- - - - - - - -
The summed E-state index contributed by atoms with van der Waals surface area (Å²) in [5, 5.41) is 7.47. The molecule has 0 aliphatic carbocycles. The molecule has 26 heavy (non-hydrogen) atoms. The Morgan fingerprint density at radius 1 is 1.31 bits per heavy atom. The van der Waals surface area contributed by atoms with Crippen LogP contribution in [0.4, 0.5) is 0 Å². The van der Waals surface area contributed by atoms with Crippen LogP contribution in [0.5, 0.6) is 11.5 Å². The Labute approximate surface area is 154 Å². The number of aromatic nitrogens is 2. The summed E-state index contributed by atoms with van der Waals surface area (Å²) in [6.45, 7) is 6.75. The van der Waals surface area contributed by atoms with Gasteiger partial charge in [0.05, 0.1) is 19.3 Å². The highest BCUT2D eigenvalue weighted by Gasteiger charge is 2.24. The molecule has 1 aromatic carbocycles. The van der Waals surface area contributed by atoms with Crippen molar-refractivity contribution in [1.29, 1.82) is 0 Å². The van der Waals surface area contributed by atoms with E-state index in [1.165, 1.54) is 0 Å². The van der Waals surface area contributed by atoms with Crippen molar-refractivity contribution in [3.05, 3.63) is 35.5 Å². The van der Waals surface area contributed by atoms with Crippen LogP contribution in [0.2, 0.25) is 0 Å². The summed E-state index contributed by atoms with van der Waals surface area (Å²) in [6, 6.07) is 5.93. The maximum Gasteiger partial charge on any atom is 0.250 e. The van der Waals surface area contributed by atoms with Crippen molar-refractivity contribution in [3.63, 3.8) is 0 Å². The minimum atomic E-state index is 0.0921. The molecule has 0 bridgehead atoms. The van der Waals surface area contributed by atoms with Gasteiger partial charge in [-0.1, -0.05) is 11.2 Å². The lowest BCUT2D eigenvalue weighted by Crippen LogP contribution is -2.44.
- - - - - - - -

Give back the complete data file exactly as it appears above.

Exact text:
The summed E-state index contributed by atoms with van der Waals surface area (Å²) in [5, 5.41) is 7.47. The molecule has 0 aliphatic carbocycles. The molecule has 26 heavy (non-hydrogen) atoms. The Morgan fingerprint density at radius 1 is 1.31 bits per heavy atom. The van der Waals surface area contributed by atoms with Crippen LogP contribution in [0.4, 0.5) is 0 Å². The van der Waals surface area contributed by atoms with Crippen LogP contribution in [0.5, 0.6) is 11.5 Å². The Labute approximate surface area is 154 Å². The number of aromatic nitrogens is 2. The summed E-state index contributed by atoms with van der Waals surface area (Å²) in [6.45, 7) is 6.75. The van der Waals surface area contributed by atoms with Gasteiger partial charge in [0.05, 0.1) is 19.3 Å². The highest BCUT2D eigenvalue weighted by Gasteiger charge is 2.24. The molecule has 1 aromatic carbocycles. The van der Waals surface area contributed by atoms with Crippen molar-refractivity contribution in [1.29, 1.82) is 0 Å². The van der Waals surface area contributed by atoms with E-state index in [1.165, 1.54) is 0 Å². The van der Waals surface area contributed by atoms with Crippen molar-refractivity contribution in [3.05, 3.63) is 35.5 Å². The van der Waals surface area contributed by atoms with Crippen LogP contribution in [0.2, 0.25) is 0 Å². The summed E-state index contributed by atoms with van der Waals surface area (Å²) in [6, 6.07) is 5.93. The maximum Gasteiger partial charge on any atom is 0.250 e. The van der Waals surface area contributed by atoms with Crippen molar-refractivity contribution in [3.63, 3.8) is 0 Å². The minimum atomic E-state index is 0.0921. The molecule has 0 bridgehead atoms. The van der Waals surface area contributed by atoms with Gasteiger partial charge in [-0.1, -0.05) is 11.2 Å². The lowest BCUT2D eigenvalue weighted by Crippen LogP contribution is -2.44.